Claims that Microsoft software may be set for a back door price hike has been met with mixed feelings by Australian resellers and an outright rejection from Microsoft.
A new report from Gartner-Group claims Microsoft software could be up to 50 per cent more expensive per year as a result of changes to its terms and conditions.
Gary Cox, director of the Enterprise Group at Microsoft Australia, said Microsoft would not be making dramatic changes to its terms and conditions or its current pricing strategy, at least in Australia.
"We don't agree with the statements Gartner made in its report," Cox said. "We believe the predictions are based on outdated information and changes that were made more than a year ago. There are no plans to change current licensing with subscription licensing in Australia, and if we did it would be in addition to and not instead."
The Gartner report lists Microsoft's corporate licensing agreements as an example of where Microsoft will attempt to increase its revenue, by offering non-perpetual licences as a standard option from 2002. By 2004 this would cost 20 per cent more than equivalent perpetual licences, which do not have to be renewed.
Australian resellers said a price increase would not have a direct effect, but it would make it more difficult for them to sell Microsoft products.
Maree Lowe, ASI Solutions director, said she definitely wouldn't want to see prices rise any further, and any increase would have to come with extra service and value.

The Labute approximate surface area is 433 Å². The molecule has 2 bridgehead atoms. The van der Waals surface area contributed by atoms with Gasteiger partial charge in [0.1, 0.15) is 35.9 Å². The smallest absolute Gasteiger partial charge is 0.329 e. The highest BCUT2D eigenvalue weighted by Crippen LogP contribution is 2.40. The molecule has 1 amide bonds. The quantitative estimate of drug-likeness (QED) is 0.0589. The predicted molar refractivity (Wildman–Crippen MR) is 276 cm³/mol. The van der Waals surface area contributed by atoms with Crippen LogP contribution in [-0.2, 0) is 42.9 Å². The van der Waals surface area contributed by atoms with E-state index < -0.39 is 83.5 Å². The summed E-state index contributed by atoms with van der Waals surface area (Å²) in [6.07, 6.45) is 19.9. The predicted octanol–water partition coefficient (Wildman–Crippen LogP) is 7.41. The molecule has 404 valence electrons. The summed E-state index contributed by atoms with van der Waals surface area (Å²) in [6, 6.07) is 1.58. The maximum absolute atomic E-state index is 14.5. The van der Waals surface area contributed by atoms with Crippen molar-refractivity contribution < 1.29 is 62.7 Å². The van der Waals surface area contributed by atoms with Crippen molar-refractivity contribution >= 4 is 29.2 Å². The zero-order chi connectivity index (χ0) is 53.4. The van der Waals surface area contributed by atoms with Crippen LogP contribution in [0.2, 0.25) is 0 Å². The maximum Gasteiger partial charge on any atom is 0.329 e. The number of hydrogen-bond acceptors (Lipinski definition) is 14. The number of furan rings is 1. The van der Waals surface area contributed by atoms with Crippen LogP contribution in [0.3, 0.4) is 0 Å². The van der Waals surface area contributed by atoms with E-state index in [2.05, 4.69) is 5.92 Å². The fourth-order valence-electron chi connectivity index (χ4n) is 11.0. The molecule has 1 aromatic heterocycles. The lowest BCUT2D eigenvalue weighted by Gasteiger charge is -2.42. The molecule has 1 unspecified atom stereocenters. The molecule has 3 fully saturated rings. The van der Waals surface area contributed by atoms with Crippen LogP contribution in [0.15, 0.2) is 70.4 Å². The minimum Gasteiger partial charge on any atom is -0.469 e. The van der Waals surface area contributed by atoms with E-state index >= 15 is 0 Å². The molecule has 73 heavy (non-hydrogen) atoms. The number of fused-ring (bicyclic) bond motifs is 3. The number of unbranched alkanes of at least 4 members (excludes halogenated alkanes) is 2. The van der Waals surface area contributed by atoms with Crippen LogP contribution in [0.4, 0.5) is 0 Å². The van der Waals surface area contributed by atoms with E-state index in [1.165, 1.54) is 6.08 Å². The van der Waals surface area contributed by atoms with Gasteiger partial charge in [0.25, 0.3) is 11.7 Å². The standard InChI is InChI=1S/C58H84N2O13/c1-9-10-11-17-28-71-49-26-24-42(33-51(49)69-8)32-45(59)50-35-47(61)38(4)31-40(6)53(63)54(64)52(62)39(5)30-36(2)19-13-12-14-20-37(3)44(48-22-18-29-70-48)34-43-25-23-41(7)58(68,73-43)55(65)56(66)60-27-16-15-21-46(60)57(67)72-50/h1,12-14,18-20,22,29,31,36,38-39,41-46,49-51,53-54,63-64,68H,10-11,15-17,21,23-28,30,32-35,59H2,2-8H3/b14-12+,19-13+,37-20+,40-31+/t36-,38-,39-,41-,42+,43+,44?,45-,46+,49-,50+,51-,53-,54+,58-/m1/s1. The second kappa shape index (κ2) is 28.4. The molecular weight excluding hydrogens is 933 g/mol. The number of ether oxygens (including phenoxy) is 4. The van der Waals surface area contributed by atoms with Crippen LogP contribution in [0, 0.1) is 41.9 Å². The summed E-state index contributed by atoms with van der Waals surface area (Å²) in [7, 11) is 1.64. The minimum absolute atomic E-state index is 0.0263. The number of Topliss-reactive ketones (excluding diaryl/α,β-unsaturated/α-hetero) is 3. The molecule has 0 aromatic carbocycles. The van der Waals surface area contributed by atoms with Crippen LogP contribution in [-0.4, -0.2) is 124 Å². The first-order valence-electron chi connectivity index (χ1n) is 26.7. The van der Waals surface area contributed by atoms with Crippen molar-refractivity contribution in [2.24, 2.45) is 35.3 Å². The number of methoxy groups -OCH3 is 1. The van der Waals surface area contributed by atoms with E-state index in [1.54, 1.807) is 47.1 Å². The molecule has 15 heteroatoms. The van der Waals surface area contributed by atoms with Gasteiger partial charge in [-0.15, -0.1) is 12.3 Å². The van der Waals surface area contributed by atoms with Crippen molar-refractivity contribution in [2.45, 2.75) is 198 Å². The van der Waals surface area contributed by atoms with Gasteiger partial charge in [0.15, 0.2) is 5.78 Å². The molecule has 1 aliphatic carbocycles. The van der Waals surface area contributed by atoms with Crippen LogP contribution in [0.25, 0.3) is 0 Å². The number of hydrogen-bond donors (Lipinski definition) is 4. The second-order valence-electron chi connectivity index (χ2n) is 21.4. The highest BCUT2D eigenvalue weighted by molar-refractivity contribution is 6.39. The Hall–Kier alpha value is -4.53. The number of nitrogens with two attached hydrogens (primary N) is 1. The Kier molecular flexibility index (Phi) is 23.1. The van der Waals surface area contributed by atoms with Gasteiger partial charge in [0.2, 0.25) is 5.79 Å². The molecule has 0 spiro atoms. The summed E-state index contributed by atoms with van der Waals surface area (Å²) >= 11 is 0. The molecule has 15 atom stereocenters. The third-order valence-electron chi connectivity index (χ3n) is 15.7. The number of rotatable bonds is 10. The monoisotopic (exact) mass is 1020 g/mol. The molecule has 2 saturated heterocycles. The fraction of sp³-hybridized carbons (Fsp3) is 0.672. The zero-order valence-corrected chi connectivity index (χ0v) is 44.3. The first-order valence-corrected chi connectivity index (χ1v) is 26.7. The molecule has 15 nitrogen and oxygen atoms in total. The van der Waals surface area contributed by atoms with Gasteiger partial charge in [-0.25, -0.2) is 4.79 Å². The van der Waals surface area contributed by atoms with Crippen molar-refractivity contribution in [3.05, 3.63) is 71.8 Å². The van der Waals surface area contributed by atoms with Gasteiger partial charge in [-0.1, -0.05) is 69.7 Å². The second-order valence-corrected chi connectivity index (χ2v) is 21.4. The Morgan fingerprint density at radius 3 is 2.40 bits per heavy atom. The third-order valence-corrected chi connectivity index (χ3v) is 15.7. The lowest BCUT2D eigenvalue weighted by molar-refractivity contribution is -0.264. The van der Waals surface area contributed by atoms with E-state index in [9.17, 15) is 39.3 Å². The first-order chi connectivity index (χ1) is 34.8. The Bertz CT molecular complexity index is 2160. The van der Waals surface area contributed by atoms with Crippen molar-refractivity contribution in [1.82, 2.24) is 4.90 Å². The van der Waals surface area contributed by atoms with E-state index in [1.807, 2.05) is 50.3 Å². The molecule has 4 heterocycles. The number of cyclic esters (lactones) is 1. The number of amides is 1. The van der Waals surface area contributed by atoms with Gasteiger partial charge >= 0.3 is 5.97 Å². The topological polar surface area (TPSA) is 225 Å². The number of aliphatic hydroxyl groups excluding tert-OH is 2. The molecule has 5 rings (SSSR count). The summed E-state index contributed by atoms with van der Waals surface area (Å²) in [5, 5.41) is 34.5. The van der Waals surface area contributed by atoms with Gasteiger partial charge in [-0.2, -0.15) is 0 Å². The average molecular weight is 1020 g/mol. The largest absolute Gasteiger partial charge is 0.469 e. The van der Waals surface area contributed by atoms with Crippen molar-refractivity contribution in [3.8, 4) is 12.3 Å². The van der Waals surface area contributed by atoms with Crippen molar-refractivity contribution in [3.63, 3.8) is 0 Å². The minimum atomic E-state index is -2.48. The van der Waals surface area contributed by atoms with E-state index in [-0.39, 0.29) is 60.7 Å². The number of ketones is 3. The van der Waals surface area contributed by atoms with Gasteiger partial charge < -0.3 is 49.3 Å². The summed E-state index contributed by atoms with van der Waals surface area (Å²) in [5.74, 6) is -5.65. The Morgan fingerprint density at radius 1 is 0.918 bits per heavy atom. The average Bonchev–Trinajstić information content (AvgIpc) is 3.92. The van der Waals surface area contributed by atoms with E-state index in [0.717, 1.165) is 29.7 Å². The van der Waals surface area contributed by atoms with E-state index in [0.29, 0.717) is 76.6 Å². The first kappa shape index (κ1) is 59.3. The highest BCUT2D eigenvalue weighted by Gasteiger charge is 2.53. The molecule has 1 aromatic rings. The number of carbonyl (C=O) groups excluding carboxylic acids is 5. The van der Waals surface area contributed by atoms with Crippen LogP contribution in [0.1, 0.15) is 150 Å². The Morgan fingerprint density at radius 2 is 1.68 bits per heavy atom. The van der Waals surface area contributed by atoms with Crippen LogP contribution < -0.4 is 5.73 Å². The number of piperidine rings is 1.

"It's a major difficulty for Australian companies," Lowe said. "It's going to be extremely difficult to be competitive. I can't see customers paying more without an increase in services and value adding."
John Perkins, managing director of Balanced IT Services, said he did not think a price hike would affect resellers, as any difference would be passed on to customers.
"If anything it's going to improve our bottom line, because we're selling the same unit with the same percentage margin, so a price rise would increase profits," Perkins said.
"But it might mean customers move away from Microsoft products."
Lowe agreed, adding that with competing companies slashing prices or giving away software, a price increase by Microsoft could allow competitors like Linux to move into some of Microsoft's product space.
Meanwhile, a report from analyst Giga Information Group in the US predicts the cost for companies to upgrade to Windows 2000 will be a hefty sum but the investment will pay off in as soon as a year.
The Giga report estimates companies will have to pay at least $US973 per client to migrate to Windows 2000 Professional and another $107 per client to adopt Windows 2000 server.
Cox said pricing for Windows 2000 was still being formulated in the US and he has not seen it yet.